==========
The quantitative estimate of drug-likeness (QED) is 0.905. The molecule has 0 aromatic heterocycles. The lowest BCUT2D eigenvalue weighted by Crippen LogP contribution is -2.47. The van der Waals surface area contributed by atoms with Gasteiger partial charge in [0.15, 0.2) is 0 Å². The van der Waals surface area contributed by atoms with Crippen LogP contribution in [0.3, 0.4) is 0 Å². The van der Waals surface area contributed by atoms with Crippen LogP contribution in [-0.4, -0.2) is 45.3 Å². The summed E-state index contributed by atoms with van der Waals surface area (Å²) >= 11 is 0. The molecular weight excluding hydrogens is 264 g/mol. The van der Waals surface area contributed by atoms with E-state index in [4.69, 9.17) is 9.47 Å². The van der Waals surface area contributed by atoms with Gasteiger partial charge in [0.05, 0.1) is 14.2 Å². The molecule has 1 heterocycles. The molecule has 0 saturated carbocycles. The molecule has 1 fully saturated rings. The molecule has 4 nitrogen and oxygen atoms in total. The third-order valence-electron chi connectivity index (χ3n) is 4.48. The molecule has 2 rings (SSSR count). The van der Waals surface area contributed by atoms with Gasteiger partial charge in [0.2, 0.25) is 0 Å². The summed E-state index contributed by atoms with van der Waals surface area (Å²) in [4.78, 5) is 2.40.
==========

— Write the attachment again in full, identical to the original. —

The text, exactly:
The quantitative estimate of drug-likeness (QED) is 0.905. The molecule has 0 aromatic heterocycles. The lowest BCUT2D eigenvalue weighted by Crippen LogP contribution is -2.47. The van der Waals surface area contributed by atoms with Gasteiger partial charge in [0.15, 0.2) is 0 Å². The van der Waals surface area contributed by atoms with Crippen LogP contribution in [0.3, 0.4) is 0 Å². The van der Waals surface area contributed by atoms with Crippen LogP contribution in [-0.4, -0.2) is 45.3 Å². The summed E-state index contributed by atoms with van der Waals surface area (Å²) >= 11 is 0. The molecular weight excluding hydrogens is 264 g/mol. The van der Waals surface area contributed by atoms with E-state index in [4.69, 9.17) is 9.47 Å². The van der Waals surface area contributed by atoms with Gasteiger partial charge in [0.05, 0.1) is 14.2 Å². The molecule has 1 heterocycles. The molecule has 0 saturated carbocycles. The molecule has 1 fully saturated rings. The molecule has 4 nitrogen and oxygen atoms in total. The third-order valence-electron chi connectivity index (χ3n) is 4.48. The molecule has 2 rings (SSSR count). The van der Waals surface area contributed by atoms with Gasteiger partial charge in [0.2, 0.25) is 0 Å². The summed E-state index contributed by atoms with van der Waals surface area (Å²) in [4.78, 5) is 2.40.